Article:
Education is more than an obligation of government to its citizens; it is an investment, not only in the individual, but our collective future and success as nation.
It provides the building blocks of calculus, language, logic and history upon which reason, expression, knowledge and scientific inquiry are based.
It cannot be allowed to become a reflection of fashion, or influenced by political agendas. Yet this is what has occurred throughout our curricula; where sense has been replaced by nonsense, and history distorted through prisms of misplaced revisionist guilt to better suit the popular narrative of the time.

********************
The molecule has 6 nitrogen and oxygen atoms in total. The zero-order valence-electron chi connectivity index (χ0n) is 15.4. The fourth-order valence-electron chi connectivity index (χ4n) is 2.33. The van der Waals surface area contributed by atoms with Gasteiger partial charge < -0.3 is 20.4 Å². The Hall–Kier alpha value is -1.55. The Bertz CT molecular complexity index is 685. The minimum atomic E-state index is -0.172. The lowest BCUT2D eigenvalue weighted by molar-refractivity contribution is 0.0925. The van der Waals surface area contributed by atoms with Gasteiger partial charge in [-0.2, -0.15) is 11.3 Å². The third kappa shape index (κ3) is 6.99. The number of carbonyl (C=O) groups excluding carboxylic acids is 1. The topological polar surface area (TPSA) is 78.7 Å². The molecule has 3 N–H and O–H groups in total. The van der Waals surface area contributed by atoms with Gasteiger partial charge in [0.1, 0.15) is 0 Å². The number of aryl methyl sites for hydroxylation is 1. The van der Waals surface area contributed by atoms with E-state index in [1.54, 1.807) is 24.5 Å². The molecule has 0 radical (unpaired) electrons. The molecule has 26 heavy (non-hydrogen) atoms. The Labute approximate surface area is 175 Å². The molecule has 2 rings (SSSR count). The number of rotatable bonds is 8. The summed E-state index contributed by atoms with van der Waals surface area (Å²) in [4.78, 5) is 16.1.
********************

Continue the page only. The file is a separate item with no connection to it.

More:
Chetna Mahadik writes on Page 14 of the revised national curriculum which again seeks to weave Indigenous culture through a variety of subjects. This conflation serves no one's interests. She cites an example where Year 1 students are to learn maths by "creating and performing addition and subtraction stories told through First Nations Australians' dances".
Mahadik does not have a problem with the teaching of counting, dances or Indigenous culture. She says, though, that by combining them in this manner children learn none of the three things properly. It is a valid point. This does not help our children and is lacking the logic they need to learn.